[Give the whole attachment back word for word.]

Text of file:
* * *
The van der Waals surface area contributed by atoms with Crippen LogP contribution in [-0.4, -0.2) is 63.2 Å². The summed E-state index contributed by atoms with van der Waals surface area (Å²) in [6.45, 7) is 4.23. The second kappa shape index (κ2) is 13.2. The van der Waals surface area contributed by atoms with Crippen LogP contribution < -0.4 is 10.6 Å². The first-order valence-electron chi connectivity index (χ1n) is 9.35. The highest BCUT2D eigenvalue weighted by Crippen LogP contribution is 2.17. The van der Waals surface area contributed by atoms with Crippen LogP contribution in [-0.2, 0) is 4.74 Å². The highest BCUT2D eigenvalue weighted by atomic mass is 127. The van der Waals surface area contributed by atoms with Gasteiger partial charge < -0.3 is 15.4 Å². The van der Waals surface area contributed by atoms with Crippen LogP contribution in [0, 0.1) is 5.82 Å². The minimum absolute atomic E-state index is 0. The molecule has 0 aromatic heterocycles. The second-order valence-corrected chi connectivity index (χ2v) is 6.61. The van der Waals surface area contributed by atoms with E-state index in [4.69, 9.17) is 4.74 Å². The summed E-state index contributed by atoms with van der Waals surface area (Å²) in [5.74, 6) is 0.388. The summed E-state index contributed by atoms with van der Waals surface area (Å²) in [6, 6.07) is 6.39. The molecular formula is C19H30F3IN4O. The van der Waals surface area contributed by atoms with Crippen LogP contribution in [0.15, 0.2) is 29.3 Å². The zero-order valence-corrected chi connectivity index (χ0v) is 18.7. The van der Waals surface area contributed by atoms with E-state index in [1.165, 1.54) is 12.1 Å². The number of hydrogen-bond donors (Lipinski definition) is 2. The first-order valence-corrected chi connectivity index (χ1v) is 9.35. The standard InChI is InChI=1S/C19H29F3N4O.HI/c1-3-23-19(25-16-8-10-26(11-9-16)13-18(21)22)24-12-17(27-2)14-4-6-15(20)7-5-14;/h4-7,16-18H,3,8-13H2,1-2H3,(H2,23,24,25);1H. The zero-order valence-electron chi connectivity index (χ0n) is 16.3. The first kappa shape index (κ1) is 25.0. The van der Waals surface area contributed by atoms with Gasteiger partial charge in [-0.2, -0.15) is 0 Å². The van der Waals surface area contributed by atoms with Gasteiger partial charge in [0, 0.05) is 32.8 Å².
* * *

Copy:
The van der Waals surface area contributed by atoms with Crippen LogP contribution in [-0.4, -0.2) is 63.2 Å². The summed E-state index contributed by atoms with van der Waals surface area (Å²) in [6.45, 7) is 4.23. The second kappa shape index (κ2) is 13.2. The van der Waals surface area contributed by atoms with Crippen LogP contribution < -0.4 is 10.6 Å². The first-order valence-electron chi connectivity index (χ1n) is 9.35. The highest BCUT2D eigenvalue weighted by Crippen LogP contribution is 2.17. The van der Waals surface area contributed by atoms with Crippen LogP contribution in [-0.2, 0) is 4.74 Å². The highest BCUT2D eigenvalue weighted by atomic mass is 127. The van der Waals surface area contributed by atoms with Gasteiger partial charge < -0.3 is 15.4 Å². The van der Waals surface area contributed by atoms with Crippen LogP contribution in [0, 0.1) is 5.82 Å². The minimum absolute atomic E-state index is 0. The molecule has 0 aromatic heterocycles. The second-order valence-corrected chi connectivity index (χ2v) is 6.61. The van der Waals surface area contributed by atoms with E-state index in [4.69, 9.17) is 4.74 Å². The summed E-state index contributed by atoms with van der Waals surface area (Å²) in [5.74, 6) is 0.388. The summed E-state index contributed by atoms with van der Waals surface area (Å²) in [6, 6.07) is 6.39. The molecular formula is C19H30F3IN4O. The van der Waals surface area contributed by atoms with Crippen LogP contribution in [0.15, 0.2) is 29.3 Å². The zero-order valence-corrected chi connectivity index (χ0v) is 18.7. The van der Waals surface area contributed by atoms with E-state index in [1.165, 1.54) is 12.1 Å². The number of hydrogen-bond donors (Lipinski definition) is 2. The first-order valence-corrected chi connectivity index (χ1v) is 9.35. The standard InChI is InChI=1S/C19H29F3N4O.HI/c1-3-23-19(25-16-8-10-26(11-9-16)13-18(21)22)24-12-17(27-2)14-4-6-15(20)7-5-14;/h4-7,16-18H,3,8-13H2,1-2H3,(H2,23,24,25);1H. The zero-order valence-electron chi connectivity index (χ0n) is 16.3. The first kappa shape index (κ1) is 25.0. The van der Waals surface area contributed by atoms with Gasteiger partial charge in [-0.2, -0.15) is 0 Å². The van der Waals surface area contributed by atoms with Gasteiger partial charge in [0, 0.05) is 32.8 Å².